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Home » labels & categories » fatphobia, not abt making everyone thin, but abt the impossible task of conformity

fatphobia, not abt making everyone thin, but abt the impossible task of conformity

virgie tovar, who told her story abt her lifelong battle with weight and color of skin, has since come up with a slogan -HATE LOSS, NOT WEIGHT LOSS- that is rather desirable since weight loss is an impossible dream for many women and men, but seems to impact much heavier on women than men.
http://everydayfeminism.com/2013/05/lose-hate-not-weight/?upw

the film miss representation tells all about this brand imaging that society has heaped on women and even little girls who are cutting themselves because they don’t ‘fit’ in; because they feel ugly or brown or fat or plain stupid, even if they’re straight A students… these women and girls who have issues with “self worth” DONT CONFORM to the impossible image of perfection.

this impossibility to change oneself or nature – despite surgery – and the great turmoil in accepting who one is could very well be the biggest reason why bullying is so rampant in the US, and not elsewhere. conforming to some zany idea of beauty when beauty is a many wondrous thing! and sometimes invisible to the eyes, as saint exupery would say.

why does a Cosmo cover or Allure or Marie claire ALWAYS conform to that same image of women: always svelte waistline, slim, perfect features, light-skinned mostly or its opposite, exotic? but whether exotic or not, the women and girls [teen vogue etc for the young] all share the same physique and statistics. you can almost photoshop in anyone’s face into the same body and produce magazine cover after magazine cover! of course you’d have to change the clothes and colors etc but the body is the same, each boring time after time! it reminds me of those hideous mannequins posed with hips jutting forward in the Express showcases! at least HM and Talia have the good sense to feature at least colored mannequins even if they have the same body structure!

we live in a world where women are taught from early childhood that their worth is proportional to their attractiveness. we feel compelled to pursue abstract notions of beauty, half realizing that such a pursuit is futile. when women reject this form of oppression, they face ridicule and contempt, like virgie tovar above and so many others. whether its women who refuse to wear makeup or to expose their bodies, society, both men and women, have trouble dealing with them and ostracize them.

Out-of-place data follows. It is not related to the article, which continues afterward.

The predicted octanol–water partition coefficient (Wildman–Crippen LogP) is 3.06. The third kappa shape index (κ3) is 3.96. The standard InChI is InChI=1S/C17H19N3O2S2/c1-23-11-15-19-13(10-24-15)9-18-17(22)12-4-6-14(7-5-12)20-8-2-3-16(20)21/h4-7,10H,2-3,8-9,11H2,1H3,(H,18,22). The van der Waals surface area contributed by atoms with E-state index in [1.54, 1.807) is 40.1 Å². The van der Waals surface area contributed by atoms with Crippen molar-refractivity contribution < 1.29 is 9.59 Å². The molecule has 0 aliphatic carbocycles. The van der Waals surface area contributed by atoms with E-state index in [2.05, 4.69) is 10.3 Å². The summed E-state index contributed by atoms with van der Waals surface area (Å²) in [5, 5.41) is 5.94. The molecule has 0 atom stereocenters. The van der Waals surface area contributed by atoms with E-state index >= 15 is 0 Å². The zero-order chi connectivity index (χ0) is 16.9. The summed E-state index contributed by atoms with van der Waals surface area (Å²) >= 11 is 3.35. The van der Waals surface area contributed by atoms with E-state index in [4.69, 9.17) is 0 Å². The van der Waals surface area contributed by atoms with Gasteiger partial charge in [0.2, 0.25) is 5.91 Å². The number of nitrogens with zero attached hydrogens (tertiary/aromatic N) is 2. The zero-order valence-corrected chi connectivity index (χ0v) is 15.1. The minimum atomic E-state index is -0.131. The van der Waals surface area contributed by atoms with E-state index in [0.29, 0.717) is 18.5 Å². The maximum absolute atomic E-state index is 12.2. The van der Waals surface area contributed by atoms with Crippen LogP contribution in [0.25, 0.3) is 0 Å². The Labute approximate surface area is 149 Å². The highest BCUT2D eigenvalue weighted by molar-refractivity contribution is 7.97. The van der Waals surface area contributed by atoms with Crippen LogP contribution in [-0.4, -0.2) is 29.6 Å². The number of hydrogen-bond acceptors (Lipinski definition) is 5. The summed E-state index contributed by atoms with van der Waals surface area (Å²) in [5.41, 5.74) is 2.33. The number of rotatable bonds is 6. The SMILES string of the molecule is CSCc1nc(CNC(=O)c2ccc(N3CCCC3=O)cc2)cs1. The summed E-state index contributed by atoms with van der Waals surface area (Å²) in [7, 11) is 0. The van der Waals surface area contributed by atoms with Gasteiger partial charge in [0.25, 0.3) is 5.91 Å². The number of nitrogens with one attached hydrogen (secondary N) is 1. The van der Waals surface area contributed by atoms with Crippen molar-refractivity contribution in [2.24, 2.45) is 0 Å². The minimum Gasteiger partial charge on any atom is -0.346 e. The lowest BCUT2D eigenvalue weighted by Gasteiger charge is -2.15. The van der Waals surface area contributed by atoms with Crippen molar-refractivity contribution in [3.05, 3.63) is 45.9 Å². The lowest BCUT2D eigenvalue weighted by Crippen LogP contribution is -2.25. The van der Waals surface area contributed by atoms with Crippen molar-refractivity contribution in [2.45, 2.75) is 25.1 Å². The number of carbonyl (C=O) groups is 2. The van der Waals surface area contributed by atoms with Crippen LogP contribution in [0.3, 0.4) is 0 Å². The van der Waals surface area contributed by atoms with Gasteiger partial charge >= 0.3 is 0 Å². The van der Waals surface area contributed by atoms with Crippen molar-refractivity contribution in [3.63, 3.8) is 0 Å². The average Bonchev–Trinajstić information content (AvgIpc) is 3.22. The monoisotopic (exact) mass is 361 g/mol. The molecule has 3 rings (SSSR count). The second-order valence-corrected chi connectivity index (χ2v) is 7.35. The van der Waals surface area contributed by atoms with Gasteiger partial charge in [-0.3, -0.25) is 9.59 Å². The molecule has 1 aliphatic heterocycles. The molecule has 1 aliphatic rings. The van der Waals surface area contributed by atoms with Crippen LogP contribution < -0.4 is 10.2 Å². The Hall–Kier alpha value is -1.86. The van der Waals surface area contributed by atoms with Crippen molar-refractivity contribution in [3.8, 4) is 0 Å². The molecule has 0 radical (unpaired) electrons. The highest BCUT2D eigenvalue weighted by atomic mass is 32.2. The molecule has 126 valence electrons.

if we would realize that we are made with different body types, different colors, different heights and that we don’t need to conform to any one image, it is highly possible that we would have a better world! imagine if all boys or men liked victoria’s secret models only. what would happen to the rest of us? thankfully, we know that that’s not reality.

i remember once going into a clothing store which had a huge sale, teddy bears strewn helter skelter in a huge basket and on the floor. my daughter asked for one and chose the one with an ear lopsided, half falling off. i asked her why she didn’t choose one that was perfect and she replied that she liked the ‘imperfect ones’ and said if everyone chose the perfect ones what would happen to this one? i was blown away by this little lesson and philosophy on beauty and appearance. she insisted on the one that wasnt perfect and loved it until we no longer saw its ear! we never saw that ear again as anything but perfect because it became the perfect teddy for her!

the glitch in wreck-it ralph can teach us some lessons, too. she’s barred from racing with the ‘cool’ girls who all look the same- like the Express store mannequins or magazine covers – but has talent and intelligence which don’t matter for the cool girls. her ‘pixlexia’ is a fault, not a strength. i see it as ‘beauty’.

we should teach our girls to embrace their strengths, aim higher than physical appearances, and to be different. we should teach them to NOT conform and enslave themselves into these useless categories of imaging, which oppress more than any hijab or burqa can, which we are quick to tout as ‘oppressive’ for other women! at least those women can remove that item, which we deem oppressive to them.
can we say the same of our hangups on our body and worth?


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